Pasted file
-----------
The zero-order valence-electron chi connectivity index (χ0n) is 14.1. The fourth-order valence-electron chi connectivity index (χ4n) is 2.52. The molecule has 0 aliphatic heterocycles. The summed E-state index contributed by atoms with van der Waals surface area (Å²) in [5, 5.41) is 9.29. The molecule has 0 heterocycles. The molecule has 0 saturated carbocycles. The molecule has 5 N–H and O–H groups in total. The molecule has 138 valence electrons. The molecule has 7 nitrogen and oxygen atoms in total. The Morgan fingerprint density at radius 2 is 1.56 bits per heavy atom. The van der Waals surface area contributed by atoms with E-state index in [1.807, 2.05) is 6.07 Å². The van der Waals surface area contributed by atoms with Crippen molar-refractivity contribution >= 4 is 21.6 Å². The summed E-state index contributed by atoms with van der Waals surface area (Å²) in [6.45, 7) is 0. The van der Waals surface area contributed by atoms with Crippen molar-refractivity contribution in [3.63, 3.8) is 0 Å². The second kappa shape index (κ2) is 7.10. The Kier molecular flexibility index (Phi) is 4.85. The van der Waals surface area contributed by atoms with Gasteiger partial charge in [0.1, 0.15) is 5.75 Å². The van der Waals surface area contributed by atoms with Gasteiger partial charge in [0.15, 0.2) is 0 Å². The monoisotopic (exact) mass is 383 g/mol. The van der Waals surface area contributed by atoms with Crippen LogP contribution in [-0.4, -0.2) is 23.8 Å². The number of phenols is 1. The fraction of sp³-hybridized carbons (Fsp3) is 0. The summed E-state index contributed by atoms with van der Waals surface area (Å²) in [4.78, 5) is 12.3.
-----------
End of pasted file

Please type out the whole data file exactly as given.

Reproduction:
The zero-order valence-electron chi connectivity index (χ0n) is 14.1. The fourth-order valence-electron chi connectivity index (χ4n) is 2.52. The molecule has 0 aliphatic heterocycles. The summed E-state index contributed by atoms with van der Waals surface area (Å²) in [5, 5.41) is 9.29. The molecule has 0 heterocycles. The molecule has 0 saturated carbocycles. The molecule has 5 N–H and O–H groups in total. The molecule has 138 valence electrons. The molecule has 7 nitrogen and oxygen atoms in total. The Morgan fingerprint density at radius 2 is 1.56 bits per heavy atom. The van der Waals surface area contributed by atoms with E-state index in [1.807, 2.05) is 6.07 Å². The van der Waals surface area contributed by atoms with Crippen molar-refractivity contribution >= 4 is 21.6 Å². The summed E-state index contributed by atoms with van der Waals surface area (Å²) in [6.45, 7) is 0. The van der Waals surface area contributed by atoms with Crippen molar-refractivity contribution in [3.63, 3.8) is 0 Å². The second kappa shape index (κ2) is 7.10. The Kier molecular flexibility index (Phi) is 4.85. The van der Waals surface area contributed by atoms with Gasteiger partial charge in [0.1, 0.15) is 5.75 Å². The van der Waals surface area contributed by atoms with Gasteiger partial charge in [0.15, 0.2) is 0 Å². The monoisotopic (exact) mass is 383 g/mol. The van der Waals surface area contributed by atoms with Crippen LogP contribution in [-0.4, -0.2) is 23.8 Å². The number of phenols is 1. The fraction of sp³-hybridized carbons (Fsp3) is 0. The summed E-state index contributed by atoms with van der Waals surface area (Å²) in [4.78, 5) is 12.3.